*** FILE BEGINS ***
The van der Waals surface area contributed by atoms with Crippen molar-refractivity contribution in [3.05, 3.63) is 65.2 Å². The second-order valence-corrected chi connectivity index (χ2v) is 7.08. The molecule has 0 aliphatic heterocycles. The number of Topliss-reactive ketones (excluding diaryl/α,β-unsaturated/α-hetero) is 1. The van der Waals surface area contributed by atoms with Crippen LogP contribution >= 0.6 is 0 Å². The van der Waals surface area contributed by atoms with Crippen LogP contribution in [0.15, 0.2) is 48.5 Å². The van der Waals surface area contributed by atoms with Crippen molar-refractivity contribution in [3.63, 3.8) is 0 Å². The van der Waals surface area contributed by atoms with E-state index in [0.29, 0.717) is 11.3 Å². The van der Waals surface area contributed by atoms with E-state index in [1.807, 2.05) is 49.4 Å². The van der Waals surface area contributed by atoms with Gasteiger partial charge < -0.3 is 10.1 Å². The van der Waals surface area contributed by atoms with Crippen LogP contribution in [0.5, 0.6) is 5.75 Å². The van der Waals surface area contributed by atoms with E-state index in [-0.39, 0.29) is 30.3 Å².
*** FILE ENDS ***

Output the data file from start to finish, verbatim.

The van der Waals surface area contributed by atoms with Crippen molar-refractivity contribution in [3.05, 3.63) is 65.2 Å². The second-order valence-corrected chi connectivity index (χ2v) is 7.08. The molecule has 0 aliphatic heterocycles. The number of Topliss-reactive ketones (excluding diaryl/α,β-unsaturated/α-hetero) is 1. The van der Waals surface area contributed by atoms with Crippen LogP contribution >= 0.6 is 0 Å². The van der Waals surface area contributed by atoms with Crippen LogP contribution in [0.15, 0.2) is 48.5 Å². The van der Waals surface area contributed by atoms with Crippen molar-refractivity contribution in [3.63, 3.8) is 0 Å². The van der Waals surface area contributed by atoms with E-state index in [0.29, 0.717) is 11.3 Å². The van der Waals surface area contributed by atoms with E-state index in [1.807, 2.05) is 49.4 Å². The van der Waals surface area contributed by atoms with Gasteiger partial charge < -0.3 is 10.1 Å². The van der Waals surface area contributed by atoms with Crippen LogP contribution in [0.5, 0.6) is 5.75 Å². The van der Waals surface area contributed by atoms with E-state index in [-0.39, 0.29) is 30.3 Å².